Which raises the question: Just what is els up to, playing with the DNA of toxic organisms?
He had been with els a long time, giving a report as frankly as ever.
els thought she knew why, and made no answer to the unjust charge.
Tyme past els is of a thing now past, quhilk we cal perfectlie past; as, I have written.
els resolved not to utter a word about the Swiss unless compelled to do so.
What then would become of father and mother, dear els, and the little ones?
What was his els doing at this hour among these gentlemen, all of whom were strangers?
She did not tell me this herself, probably because els, to whom she mentioned it, discouraged her in such a search.
But the countess knew who had frustrated her intervention in behalf of els.
els has also taught the little creature to kiss her hand to a picture they have of me, and call it Cousin Eva.
American English abbreviation of elevated railroad, first recorded 1906 in O. Henry.
"unit of measure of 45 inches," Old English eln, originally "forearm, length of the arm" (as a measure, anywhere from a foot and a half to two feet), from PIE *el- (1) "elbow, forearm" (cf. Greek olene "elbow," Latin ulna, Armenian uln "shoulder," Sanskrit anih "part of the leg above the knee," Lithuanian alkune "elbow").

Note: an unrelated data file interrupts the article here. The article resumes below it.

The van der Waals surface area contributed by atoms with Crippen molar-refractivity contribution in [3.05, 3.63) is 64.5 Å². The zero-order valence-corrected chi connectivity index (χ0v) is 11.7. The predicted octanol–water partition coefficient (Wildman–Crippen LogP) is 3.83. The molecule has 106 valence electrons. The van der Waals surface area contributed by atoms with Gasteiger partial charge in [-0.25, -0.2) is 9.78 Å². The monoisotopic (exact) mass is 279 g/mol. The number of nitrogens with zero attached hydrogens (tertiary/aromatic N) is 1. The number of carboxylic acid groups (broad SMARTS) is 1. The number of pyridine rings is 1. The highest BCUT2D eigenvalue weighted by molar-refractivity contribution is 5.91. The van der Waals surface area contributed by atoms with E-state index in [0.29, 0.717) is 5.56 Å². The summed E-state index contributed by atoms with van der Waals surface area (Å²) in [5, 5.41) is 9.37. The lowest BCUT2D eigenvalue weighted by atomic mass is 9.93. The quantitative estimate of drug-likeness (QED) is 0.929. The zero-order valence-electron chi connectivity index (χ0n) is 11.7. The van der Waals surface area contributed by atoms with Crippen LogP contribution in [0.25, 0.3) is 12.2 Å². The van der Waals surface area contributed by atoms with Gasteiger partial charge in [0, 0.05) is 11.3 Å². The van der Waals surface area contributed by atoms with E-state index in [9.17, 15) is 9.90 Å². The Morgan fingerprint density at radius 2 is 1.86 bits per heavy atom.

The exact distance varied, depending on whose arm was used as the base and whether it was measured from the shoulder to the fingertip or the wrist: the Scottish ell was 37.2 inches, the Flemish 27 inches. Latin ulna also was a unit of linear measure, and cf. cubit.
Whereas shee tooke an inche of liberty before, tooke an ell afterwardes [Humfrey Gifford, "A Posie of Gilloflowers," 1580].
type of building extension, 1773, American English; so called for resemblance to the shape of the alphabet letter.